Wednesday is the fifth anniversary of Strategy Lab (cue sound of Champagne corks popping), and to mark the occasion, I'll be taking a detailed look at how my model dividend portfolio has performed.
The numbers make it clear: Dividend investing works. Even I was pleasantly surprised by some of the data – particularly by how much my dividend income has grown.
More in that in a moment. First, a quick recap of my investing philosophy.
When Strategy Lab launched in September, 2012, my goal was to choose blue-chip companies that raise their dividends regularly. As I wrote at the time: "Being a conservative fellow, I selected companies that would provide – fingers crossed – very few nasty surprises." Thankfully, I've managed to avoid any blowups.
In keeping with my buy-and-hold approach, I also vowed to do very little trading apart from reinvesting my dividends regularly. I've largely stuck to that promise, having sold just two of the original 12 securities. (I replaced Coca-Cola Co. and McDonald's Corp. with Johnson & Johnson and Brookfield Infrastructure Partners.)
So, how did the portfolio do? Well, as of Sept. 12, it was worth $86,596 – an increase of 73.2 per cent from its initial value of $50,000. On an annualized basis, that works out to a total return of 11.6 per cent – easily topping the S&P/TSX composite index's annualized total return of about 7.2 per cent over the same period. (All returns include dividends.)
Sadly, the "money" in Strategy Lab isn't real. But I employ the same dividend-growth approach in my personal portfolio and have achieved very similar results.
Now, let's look at how much income the model portfolio has generated and how the cash flow has grown over the last five years. Here are a few highlights:
- Since inception, I’ve received 274 dividend payments
- My income from those dividends totalled $12,722
- My companies hiked their dividends a total of 71 times
Yup, 71 times. Specifically, I received 10 increases each from Royal Bank of Canada and Telus Corp., nine from Bank of Montreal, six from Enbridge Inc. and five each from TransCanada Corp., BCE Inc., Canadian Utilities Ltd., Procter & Gamble Co. and Fortis Inc. Brookfield Infrastructure and J&J, which were added to the portfolio in 2015, contributed three increases each, while McDonald's and Coca-Cola raised their dividends a total of five times before I sold them.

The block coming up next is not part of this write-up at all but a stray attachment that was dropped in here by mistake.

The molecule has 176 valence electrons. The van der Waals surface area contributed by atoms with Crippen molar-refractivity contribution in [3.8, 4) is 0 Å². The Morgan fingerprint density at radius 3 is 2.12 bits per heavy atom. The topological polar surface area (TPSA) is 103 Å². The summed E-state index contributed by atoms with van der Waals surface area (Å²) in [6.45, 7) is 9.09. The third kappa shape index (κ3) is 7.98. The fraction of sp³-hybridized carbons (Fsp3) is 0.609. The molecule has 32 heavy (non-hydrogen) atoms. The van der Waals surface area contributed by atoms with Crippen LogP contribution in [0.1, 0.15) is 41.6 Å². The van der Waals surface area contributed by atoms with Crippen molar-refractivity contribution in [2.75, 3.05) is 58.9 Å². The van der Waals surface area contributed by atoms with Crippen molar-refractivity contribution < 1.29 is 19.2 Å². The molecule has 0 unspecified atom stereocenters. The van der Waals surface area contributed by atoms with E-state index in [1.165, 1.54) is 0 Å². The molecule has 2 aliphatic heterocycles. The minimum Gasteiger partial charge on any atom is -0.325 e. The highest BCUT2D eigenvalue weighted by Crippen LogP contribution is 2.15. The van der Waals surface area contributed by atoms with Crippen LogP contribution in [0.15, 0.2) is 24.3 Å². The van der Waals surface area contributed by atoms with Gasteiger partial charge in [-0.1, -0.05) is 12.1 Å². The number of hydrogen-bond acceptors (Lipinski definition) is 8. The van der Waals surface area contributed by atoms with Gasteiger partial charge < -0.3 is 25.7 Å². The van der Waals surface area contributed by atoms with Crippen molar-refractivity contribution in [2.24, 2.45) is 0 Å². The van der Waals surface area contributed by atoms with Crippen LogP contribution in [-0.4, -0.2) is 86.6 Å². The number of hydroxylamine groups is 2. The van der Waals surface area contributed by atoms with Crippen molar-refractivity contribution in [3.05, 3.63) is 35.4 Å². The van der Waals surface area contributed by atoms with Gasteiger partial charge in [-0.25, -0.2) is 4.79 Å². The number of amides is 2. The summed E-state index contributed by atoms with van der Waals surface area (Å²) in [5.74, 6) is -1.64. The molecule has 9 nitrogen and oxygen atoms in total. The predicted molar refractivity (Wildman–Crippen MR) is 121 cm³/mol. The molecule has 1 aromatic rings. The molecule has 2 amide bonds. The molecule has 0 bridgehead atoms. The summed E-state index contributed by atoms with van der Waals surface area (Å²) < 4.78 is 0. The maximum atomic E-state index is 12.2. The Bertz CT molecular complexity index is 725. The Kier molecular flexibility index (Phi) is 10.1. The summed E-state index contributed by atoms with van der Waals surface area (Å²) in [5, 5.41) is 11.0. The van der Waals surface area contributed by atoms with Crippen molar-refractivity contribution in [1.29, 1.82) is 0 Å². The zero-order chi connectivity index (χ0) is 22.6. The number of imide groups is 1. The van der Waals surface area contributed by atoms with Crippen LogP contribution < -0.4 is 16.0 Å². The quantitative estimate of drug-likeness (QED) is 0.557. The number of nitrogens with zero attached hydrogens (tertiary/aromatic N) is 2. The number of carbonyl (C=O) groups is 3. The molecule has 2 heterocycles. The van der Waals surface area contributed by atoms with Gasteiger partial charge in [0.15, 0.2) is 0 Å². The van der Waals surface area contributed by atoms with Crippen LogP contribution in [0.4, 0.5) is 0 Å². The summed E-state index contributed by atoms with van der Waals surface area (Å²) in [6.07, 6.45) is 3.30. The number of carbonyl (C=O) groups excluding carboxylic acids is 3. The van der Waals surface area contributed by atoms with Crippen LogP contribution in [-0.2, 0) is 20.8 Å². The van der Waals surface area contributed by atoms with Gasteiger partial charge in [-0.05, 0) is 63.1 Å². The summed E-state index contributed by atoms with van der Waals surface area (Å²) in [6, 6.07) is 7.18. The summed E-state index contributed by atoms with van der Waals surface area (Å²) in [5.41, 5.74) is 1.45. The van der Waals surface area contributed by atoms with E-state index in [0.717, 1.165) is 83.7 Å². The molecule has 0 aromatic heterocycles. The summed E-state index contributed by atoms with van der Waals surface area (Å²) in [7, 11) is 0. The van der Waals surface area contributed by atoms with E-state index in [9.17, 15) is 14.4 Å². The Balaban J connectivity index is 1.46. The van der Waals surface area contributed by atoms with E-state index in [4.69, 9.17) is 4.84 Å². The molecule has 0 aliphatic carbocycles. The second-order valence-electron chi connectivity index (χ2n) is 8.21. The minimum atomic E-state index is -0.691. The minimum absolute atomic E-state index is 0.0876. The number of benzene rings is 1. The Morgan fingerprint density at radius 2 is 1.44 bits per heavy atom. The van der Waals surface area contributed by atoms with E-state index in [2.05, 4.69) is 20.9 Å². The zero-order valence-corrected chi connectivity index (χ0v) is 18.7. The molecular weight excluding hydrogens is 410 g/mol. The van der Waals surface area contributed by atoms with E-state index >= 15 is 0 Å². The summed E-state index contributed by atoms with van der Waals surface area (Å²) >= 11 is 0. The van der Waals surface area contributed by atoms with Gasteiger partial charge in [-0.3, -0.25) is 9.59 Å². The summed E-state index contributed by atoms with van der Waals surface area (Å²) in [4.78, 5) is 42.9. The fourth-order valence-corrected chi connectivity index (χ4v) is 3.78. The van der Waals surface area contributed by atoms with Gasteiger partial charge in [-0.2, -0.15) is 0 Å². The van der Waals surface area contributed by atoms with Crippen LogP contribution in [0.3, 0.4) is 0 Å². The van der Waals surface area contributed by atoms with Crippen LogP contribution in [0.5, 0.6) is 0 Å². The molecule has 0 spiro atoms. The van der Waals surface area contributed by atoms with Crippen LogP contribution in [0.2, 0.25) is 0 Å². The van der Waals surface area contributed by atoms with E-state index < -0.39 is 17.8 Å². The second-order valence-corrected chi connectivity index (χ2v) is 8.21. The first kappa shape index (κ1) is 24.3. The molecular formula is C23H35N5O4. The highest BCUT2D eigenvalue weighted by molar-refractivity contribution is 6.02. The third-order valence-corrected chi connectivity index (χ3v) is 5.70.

All those dividend hikes – combined with dividend reinvestments and, in the case of my U.S. stocks, a falling Canadian dollar – gave my portfolio's income a huge boost. At inception, it was generating annual cash flow of $1,876. Based on dividend rates today, the portfolio's annual income has climbed to $3,384 – an increase of 80 per cent. And I fully expect the income will continue to grow in the years ahead.
This underlines one of the key benefits of the strategy: It generates a rising income that increases your purchasing power and protects you from inflation. For retirees and others who want to supplement their cash flow, dividend growth stocks can be an excellent choice.
Did everything go right for my portfolio? Of course not. My one exchange-traded fund, the iShares S&P/TSX Capped REIT Index ETF, is trading below the price at which I bought it. On a happier note, the ETF's monthly distribution has grown by about 14 per cent.
Another stock that has posted underwhelming returns – particularly in recent years – is pipeline operator Enbridge. Even as the company has pledged to increase its dividend at a rate of 10 per cent to 12 per cent through 2024, investors are concerned that Enbridge's long-term earnings growth could be crimped if oil prices remain at depressed levels.
Those disappointments aside, I've been largely satisfied with the portfolio's performance. As I expected when Strategy Lab started, choosing blue-chip stocks with growing dividends has generated a nice combination of capital gains and rising income.
"Dividend investing suits my personality," I wrote in my first Strategy Lab column. "The frequent cash payments satisfy my desire for instant gratification, and the gradual dividend increases and stock price gains reinforce the principle that investing is a long-term game, not a contest to see who can make the most amount of money in the shortest period of time."
Five years later, my dividend growth strategy has played out almost exactly as I had expected. And, based on the feedback I have received from readers, I know I'm not the only one profiting from the dividend growth approach.